Don’t Miss Amit Bhandari’s article: China in Bangladesh: remaking the financial rules
On 19 February 2018, the board of the Dhaka Stock Exchange (DSE) accepted a proposal by a consortium of China’s Shanghai and Shenzhen Stock Exchanges to acquire a 25% share in Bangladesh’s largest stock exchange. There were only two bidders–the Chinese consortium and a rival group, including India’s National Stock Exchange and the U.S. Nasdaq. The winning bid was $119 million in cash – 56% more than the Indian bidder’s offer.
That number may seem small compared to the $3 billion in projects China launched in Bangladesh during the decade that ended in 2017, but it can be a harbinger of more substantial investments to come. A Gateway House analysis suggests that current plans could see total Chinese investment in Bangladesh expand tenfold–to $31 billion. The DSE investment hints at a strategic purpose behind China’s bid: To gain greater access to – and possibly control over – Bangladesh’s financial infrastructure, and hence the guts of its economy.
Short-Term Gain, Long-Term Harm?
The new Chinese investment could be beneficial to Bangladesh, at least in the short term. China’s own financial sector is led by the entrepreneurial Alibaba, a technically formidable, admired and effective online platform that is supporting government-driven financial inclusion. Transferring some of its knowhow to Bangladesh, which is already a global innovator in microfinance, can reduce transaction and distribution costs. But the Chinese presence can influence regulatory and compliance norms in Dhaka’s financial markets and pave the way for an even larger Chinese role in the economy, ultimately making Bangladesh economically and politically dependent on Beijing.
Bangladesh is the most vibrant economy in India’s neighbourhood with the lowest Chinese penetration; during 2016-17, China (including Hong Kong) accounted for just 7.3% of all foreign direct investment (FDI) in Bangladesh. As a result, Bangladesh has been able to side-step China, as it did in the case of the proposed Sonadia Port that China wanted to develop. It also has significant and growing economic ties with India, and is open to Indian investment. During 2017, Indian FDI in Bangladesh was $95 million – less than China’s total, but still substantial. Indian companies already sell electricity to Bangladesh, are exploring for oil and gas there and are considering a proposal to construct a petroleum product pipeline from an Indian oil refinery to that country. The prospects for such investments could evaporate if financial norms favour proposed Chinese investments in Bangladesh.
Target of Opportunity
Bangladesh has become a target of opportunity for China. Though low-income, it is a dynamic country that desperately needs infrastructure like roads, bridges and power-projects. But multilateral lenders are leaving the field open to new investors. The World Bank and the Asian Development Bank, perhaps reflecting environmental concerns in more developed countries, no longer finance coal-fired power plants. And even though Bangladesh needs bridges to allow more efficient shipments of goods, the World Bank scrapped assistance for a crucial bridge on allegations of corruption. Weak institutions and poor infrastructure mean Bangladesh has trouble meeting standards for financial management set in the developed world. China has readily offered to build much-needed infrastructure with fewer strings attached, and the country has eagerly accepted.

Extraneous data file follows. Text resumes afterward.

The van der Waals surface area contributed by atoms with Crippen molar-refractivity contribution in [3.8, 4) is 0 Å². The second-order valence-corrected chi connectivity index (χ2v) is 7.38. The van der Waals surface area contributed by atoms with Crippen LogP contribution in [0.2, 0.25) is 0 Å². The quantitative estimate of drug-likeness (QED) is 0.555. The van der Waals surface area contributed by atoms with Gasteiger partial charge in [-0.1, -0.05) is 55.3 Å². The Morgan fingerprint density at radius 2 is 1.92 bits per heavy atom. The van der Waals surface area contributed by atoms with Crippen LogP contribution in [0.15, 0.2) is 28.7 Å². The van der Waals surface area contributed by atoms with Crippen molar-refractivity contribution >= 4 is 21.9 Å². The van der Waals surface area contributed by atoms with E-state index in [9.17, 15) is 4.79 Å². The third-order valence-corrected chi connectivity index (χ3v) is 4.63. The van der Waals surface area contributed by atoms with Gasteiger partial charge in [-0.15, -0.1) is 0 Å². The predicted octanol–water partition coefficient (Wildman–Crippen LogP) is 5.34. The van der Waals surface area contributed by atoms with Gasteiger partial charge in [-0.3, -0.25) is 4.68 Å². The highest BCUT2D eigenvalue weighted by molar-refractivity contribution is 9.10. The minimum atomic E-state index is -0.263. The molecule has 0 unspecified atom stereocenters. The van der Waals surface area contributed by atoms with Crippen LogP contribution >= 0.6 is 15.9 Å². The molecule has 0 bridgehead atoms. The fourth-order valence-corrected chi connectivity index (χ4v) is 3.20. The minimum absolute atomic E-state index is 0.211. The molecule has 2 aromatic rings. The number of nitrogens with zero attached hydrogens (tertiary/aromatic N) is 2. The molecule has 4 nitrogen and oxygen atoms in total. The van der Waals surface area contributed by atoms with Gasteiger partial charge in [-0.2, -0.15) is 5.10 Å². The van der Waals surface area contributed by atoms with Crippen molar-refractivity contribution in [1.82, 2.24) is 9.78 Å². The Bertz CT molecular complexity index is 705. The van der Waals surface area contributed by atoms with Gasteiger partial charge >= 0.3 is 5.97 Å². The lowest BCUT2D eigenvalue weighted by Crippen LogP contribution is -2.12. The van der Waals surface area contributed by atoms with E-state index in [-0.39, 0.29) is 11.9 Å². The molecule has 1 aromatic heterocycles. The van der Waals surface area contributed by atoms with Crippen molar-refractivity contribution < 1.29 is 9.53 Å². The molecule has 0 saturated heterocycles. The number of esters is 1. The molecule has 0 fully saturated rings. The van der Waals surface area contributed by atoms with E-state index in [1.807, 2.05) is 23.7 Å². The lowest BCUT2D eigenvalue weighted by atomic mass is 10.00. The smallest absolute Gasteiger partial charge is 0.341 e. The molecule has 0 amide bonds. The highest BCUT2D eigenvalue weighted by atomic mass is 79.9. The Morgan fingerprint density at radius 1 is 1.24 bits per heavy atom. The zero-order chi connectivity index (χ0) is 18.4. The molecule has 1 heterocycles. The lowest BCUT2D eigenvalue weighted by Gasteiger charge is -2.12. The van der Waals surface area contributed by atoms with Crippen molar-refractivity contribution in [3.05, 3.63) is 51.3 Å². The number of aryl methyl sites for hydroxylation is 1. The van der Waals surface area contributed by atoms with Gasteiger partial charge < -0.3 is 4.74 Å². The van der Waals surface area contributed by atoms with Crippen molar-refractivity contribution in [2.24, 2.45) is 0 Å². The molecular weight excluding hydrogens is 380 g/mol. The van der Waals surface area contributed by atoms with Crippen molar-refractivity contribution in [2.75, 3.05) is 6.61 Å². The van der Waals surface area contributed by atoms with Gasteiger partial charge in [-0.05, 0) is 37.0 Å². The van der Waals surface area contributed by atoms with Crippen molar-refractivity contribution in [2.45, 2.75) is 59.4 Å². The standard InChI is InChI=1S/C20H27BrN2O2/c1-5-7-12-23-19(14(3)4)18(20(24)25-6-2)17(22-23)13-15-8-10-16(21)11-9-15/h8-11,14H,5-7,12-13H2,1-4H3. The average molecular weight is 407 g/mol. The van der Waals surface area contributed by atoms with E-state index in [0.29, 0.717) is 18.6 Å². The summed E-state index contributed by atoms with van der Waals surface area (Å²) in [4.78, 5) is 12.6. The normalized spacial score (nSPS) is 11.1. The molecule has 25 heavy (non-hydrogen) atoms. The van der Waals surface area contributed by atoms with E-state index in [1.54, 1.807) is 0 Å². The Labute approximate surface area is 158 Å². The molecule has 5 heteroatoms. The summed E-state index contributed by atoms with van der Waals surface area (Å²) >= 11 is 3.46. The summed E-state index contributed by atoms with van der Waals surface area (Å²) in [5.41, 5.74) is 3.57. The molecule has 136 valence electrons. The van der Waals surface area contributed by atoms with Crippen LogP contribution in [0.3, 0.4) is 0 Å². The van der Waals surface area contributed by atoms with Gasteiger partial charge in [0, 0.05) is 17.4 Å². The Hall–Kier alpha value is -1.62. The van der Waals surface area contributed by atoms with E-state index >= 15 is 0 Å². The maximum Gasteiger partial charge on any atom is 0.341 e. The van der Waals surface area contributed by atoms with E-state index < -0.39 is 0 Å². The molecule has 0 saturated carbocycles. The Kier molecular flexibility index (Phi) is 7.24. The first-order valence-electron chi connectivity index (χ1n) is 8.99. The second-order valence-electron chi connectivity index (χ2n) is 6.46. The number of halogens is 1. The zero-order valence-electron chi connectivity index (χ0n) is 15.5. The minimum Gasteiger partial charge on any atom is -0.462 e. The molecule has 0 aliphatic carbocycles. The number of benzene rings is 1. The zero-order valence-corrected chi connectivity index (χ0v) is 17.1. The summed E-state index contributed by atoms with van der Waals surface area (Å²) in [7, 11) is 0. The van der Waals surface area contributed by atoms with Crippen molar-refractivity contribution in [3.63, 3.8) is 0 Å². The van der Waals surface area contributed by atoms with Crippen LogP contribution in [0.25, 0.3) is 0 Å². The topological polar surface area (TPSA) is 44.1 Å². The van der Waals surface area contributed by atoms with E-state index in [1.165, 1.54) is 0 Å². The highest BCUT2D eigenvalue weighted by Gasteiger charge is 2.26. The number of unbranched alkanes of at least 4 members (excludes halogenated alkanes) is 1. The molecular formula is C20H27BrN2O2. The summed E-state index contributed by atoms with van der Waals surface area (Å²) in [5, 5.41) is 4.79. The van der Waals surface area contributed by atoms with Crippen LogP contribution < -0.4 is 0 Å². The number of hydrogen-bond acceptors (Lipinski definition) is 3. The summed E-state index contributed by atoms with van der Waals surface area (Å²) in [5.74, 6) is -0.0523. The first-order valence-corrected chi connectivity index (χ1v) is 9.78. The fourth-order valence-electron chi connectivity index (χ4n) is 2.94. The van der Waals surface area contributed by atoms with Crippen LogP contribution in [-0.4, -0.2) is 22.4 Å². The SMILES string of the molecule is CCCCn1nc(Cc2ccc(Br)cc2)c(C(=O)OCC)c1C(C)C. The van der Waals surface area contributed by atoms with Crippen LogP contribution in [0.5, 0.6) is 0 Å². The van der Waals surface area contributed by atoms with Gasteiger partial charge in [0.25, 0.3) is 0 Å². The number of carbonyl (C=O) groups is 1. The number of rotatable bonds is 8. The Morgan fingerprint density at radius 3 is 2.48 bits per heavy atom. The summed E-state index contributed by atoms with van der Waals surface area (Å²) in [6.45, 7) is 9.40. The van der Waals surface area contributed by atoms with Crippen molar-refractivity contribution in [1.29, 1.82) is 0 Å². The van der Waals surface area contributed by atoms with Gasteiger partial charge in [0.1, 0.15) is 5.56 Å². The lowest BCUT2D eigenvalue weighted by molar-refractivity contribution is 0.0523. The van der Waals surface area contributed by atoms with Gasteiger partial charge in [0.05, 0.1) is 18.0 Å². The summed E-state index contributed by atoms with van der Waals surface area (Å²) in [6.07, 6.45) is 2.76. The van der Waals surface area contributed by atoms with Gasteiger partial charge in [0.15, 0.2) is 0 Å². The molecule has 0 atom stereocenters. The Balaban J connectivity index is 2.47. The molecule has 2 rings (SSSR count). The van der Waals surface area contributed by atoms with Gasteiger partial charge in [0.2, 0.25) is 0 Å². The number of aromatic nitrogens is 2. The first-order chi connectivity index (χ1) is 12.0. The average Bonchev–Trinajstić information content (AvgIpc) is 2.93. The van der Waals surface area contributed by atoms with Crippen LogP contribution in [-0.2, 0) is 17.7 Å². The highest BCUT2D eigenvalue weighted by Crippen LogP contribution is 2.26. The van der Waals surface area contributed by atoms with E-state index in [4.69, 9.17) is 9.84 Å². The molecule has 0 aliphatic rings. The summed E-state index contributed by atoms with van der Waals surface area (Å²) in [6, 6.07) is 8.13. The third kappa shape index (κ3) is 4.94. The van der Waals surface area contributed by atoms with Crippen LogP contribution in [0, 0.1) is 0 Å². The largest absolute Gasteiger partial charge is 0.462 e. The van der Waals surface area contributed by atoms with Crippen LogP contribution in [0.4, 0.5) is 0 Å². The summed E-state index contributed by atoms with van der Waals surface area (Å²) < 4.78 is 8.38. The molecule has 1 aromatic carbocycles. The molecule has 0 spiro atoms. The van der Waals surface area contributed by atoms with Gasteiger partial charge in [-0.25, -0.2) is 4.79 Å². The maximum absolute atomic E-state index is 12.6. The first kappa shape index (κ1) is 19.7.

The Gateway House map of Chinese investments in Bangladesh shows the scope and scale of China’s ambitions. Most of these projects exist so far only on paper; the agreements were only inked in late 2016. But if they move ahead, China will become the largest foreign investor in Bangladesh by a large margin. That will enhance leverage China already has gained with the country’s politically powerful military as a major weapons supplier.
Challenges for India
India has been unable to match China’s big-ticket infrastructure spending. It could work with Japan, which is trying to increase its own infrastructure investments in the region; it is helping Bangladesh develop a deep-sea port, at the expense of a Chinese project, for instance. India can take steps to improve infrastructure supporting border trade with Bangladesh, investments that will reduce the appeal of Chinese infrastructure. Such opportunities will be lost if China gains disproportionate economic power.
So far, Bangladesh has shown itself to be willing and able to seek the best terms for itself and keep a balance between various powers. The question is whether countries like India will act in time to ensure that Bangladesh retains its freedom to choose.
This map is part of a larger book on Chinese Investments in India’s Neighbourhood. To see the project description and place an order for the book, please click here.
Amit Bhandari is Fellow, Energy and Environment Studies at Gateway House
Chandni Jindal is Researcher at Gateway House
Visualized and mapped by Debarpan Das
This map was exclusively developed by Gateway House: Indian Council on Global Relations. You can read more exclusive content here.
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 Lok Sabha, Government of India, Questions, 17 December 2015, (Lok Sabha: New Delhi, 2015), <http://22.214.171.124/Loksabha/Questions/QResult15.aspx?qref=27598&lsno=16>
 Press Information Bureau, Government of India, Sh Dharmendra Pradhan meets his Bangladesh counterpart Mr Nasrul Hamid, 5 October 2016, <http://pib.nic.in/newsite/mbErel.aspx?relid=151455>
 World Bank, World Bank Statement on Padma Bridge, 29 June 2012, <http://www.worldbank.org/en/news/press-release/2012/06/29/world-bank-statement-padma-bridge>